In short, the McMahon campaign is attempting to have it both ways. When evaluating the impact of her plan, the campaign set the baseline as the rates that would be in effect if the Bush tax cuts expire, thereby boosting the apparent savings. But when evaluating the impact of Murphy’s votes, the campaign set the baseline as the rates currently in effect, allowing them to say he voted to raise taxes.
Which is it? As noted above, in the absence of a clear disclaimer to the contrary, most voters will define tax increases and tax cuts as changes to what they are currently paying. As such, McMahon’s figures for her own tax plan are insupportable, and only the December 2010 vote can fairly be described as a vote to raise taxes on the middle class. (The Obamacare vote is more complicated, as most middle-class families will not pay a tax penalty under the law, and the penalty was not a “tax” at the time Congress passed the law.)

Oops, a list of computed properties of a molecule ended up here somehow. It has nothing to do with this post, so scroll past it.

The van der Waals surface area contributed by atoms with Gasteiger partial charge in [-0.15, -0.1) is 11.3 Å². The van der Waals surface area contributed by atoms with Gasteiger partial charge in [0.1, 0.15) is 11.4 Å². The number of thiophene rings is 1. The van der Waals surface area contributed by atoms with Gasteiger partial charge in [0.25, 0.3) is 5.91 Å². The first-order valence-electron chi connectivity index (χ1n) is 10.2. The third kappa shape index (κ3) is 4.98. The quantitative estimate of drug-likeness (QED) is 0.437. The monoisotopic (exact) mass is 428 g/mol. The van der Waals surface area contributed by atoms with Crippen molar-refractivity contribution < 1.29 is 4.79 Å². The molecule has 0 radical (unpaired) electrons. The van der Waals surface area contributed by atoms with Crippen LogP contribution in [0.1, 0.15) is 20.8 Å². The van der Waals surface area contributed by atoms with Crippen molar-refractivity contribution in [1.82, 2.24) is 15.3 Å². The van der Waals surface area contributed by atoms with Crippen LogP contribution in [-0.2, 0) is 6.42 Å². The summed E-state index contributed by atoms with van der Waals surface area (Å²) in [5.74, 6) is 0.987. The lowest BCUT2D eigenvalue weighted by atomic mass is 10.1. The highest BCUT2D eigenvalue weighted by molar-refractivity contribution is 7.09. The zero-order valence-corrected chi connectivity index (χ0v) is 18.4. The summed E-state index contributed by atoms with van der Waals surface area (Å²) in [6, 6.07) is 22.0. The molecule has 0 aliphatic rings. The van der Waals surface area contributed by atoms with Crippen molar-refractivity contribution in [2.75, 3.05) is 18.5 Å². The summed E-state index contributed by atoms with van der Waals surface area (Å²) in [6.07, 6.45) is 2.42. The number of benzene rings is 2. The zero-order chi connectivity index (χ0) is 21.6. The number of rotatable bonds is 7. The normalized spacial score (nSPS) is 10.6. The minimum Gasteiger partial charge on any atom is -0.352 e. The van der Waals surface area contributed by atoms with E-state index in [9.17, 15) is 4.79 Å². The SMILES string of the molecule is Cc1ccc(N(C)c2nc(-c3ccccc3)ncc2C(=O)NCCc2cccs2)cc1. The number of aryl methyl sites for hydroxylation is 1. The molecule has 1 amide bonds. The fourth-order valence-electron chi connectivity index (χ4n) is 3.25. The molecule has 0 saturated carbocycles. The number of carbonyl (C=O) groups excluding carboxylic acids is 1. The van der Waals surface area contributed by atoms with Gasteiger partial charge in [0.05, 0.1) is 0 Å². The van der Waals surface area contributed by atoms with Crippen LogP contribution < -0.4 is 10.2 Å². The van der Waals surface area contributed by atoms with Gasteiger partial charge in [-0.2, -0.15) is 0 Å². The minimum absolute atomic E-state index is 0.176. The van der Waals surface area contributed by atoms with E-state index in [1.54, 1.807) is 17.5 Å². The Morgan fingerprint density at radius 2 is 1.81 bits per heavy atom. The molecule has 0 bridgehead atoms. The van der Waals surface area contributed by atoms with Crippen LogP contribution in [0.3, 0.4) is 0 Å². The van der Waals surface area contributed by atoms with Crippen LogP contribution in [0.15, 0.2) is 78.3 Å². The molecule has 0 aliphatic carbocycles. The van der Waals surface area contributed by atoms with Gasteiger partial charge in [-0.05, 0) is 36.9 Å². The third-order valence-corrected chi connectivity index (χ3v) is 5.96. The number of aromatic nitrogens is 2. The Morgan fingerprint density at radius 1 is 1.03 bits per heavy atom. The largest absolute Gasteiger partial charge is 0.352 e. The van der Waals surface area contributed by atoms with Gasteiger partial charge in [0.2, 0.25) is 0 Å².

The ad also takes up the issue of job creation, with the narrator proclaiming: “Linda created 600 good Connecticut jobs, and has a detailed jobs plan. Murphy is a career politician and his jobs plan is still a ‘work in progress.’ “
Those 600 jobs, of course, are a reference to McMahon’s former role as CEO of World Wrestling Entertainment, based in Stamford. As noted before in this space, public records indicate that WWE’s Connecticut employment during McMahon’s tenure likely peaked at close to — but not quite — 600 jobs.
As for the rest of the claim, McMahon does have a jobs plan at www.lindasplan.com, and her campaign is free to describe it as “detailed.” That’s a matter of opinion not subject to fact-checking.
And Murphy was quoted last June as saying his jobs plan was a “work in progress.” Murphy’s campaign has insisted that line means only that his plan is, by design, in a state of perpetual revision and improvement. But the quote is accurate, and it is not out-of-bounds for the McMahon campaign to use it to advance the claim that her jobs plan is more polished that her opponent’s. That, too, is a subjective judgment beyond the scope of Claim Check.
But the key assertions in this spot relate to taxes, and on that topic, the McMahon campaign continues to make claims that fail under scrutiny. As such, we rate this ad “Significantly Misleading.”